b)     Conducting another round of special inspections focusing on borrowers whose market reputations were significantly changing (commenced in January, 2003; release of the results in April, 2003)
    c)     Intensive examination of the appropriateness and the progress of reconstruction plans by a special team (established in December, 2002) (carried out in unison with the above special inspection)
    d)     Introduction of the Discounted Cash Flow (DCF) type method for provisioning
    The FSA announced a revised version of the ''Inspection Manual'', which introduced the DCF type method, in parallel with the release of a new guideline by the Japanese Institute of Certified Public Accountants (JICPA) on the same subject. The FSA began to check how the major banks applied the new method through inspections targeting the accounting period ending March, 2003.
    e)     Harmonizing borrower classification of large debtors with loans from more than two major banks (started from January, 2003)
  3. Timely inspections targeting on compliance functions regarding capital increase (from April to June, 2003)
(2) Ensuring the implementation of appropriate inspections fully taking into account the actual business conditions of small and medium sized enterprises (SMEs)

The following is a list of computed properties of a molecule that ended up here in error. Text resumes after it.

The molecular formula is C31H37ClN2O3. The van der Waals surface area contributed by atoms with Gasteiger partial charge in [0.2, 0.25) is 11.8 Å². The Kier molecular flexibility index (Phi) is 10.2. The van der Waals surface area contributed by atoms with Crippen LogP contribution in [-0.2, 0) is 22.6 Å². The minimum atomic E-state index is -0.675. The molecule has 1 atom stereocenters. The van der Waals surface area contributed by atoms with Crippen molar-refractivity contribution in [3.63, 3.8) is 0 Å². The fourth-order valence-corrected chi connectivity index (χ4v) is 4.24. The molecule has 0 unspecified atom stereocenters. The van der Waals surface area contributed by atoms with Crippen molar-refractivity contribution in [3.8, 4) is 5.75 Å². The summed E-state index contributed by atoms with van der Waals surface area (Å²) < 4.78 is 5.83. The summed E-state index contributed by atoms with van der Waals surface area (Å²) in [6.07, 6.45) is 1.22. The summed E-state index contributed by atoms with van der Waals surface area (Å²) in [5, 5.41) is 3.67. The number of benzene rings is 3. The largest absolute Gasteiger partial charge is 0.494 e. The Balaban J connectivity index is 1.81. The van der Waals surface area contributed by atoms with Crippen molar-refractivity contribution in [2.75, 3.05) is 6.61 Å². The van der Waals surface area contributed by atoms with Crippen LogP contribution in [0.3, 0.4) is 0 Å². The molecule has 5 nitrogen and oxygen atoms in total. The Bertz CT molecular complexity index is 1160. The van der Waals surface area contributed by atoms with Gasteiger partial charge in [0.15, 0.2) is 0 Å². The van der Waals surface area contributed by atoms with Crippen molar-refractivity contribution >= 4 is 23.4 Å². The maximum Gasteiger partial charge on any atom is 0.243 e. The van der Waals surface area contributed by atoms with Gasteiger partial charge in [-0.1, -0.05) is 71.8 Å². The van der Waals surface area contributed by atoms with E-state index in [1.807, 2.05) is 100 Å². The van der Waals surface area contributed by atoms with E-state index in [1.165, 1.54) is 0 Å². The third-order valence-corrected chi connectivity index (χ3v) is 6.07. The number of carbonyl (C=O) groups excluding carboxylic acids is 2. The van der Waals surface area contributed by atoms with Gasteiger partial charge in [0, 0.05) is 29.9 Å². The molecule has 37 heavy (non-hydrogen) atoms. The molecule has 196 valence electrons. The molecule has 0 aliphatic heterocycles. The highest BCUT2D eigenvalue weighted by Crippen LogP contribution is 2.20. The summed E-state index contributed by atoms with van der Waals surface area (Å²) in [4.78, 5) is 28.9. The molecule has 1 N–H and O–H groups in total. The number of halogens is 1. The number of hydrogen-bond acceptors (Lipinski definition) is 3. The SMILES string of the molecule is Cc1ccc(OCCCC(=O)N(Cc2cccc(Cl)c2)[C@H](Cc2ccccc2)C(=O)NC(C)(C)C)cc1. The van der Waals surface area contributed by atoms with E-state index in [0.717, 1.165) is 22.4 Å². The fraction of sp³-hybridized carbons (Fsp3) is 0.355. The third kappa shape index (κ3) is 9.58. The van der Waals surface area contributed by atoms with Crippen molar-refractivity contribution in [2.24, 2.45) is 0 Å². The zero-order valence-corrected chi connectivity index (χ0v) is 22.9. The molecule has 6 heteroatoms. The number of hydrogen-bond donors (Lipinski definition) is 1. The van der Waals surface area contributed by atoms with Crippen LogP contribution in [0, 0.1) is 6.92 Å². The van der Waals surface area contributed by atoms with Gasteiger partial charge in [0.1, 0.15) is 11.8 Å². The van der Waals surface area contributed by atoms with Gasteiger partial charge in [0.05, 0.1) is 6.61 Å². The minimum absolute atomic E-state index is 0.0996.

1. Measures to ensure appropriate application of the ''Supplement to the Financial Inspection Manuals: Treatment of Classifications Regarding Credits to Small and Medium Sized Enterprises'' (the ''Supplement'') (released in June, 2002)
    a)     Having inspectors fully understand the contents of the ''Supplement'' through training programs such as a trial run of assessment of assets
    b)     Holding seminars to deliver explanation of the ''Supplement'' to financial institutions and borrower companies (382 seminars held for various parties including the Chamber of Commerce and Industry all over the country by the end of June, 2003)
    c)     Based on the ''Action Program for Strengthening Relationship Banking Function'' (announced in March, 2003), the FSA initiated a review of the ''Supplement'' to further reflect the actual business conditions of small and medium-sized companies. As part of the review process, the FSA carried out a survey to assess how well the ''Supplement'' was recognized by different parties.
  2. Utilization of information obtained through the ''Hotline for Credit Crunch and Credit Withdrawal'' (set up in October, 2002), in the course of inspections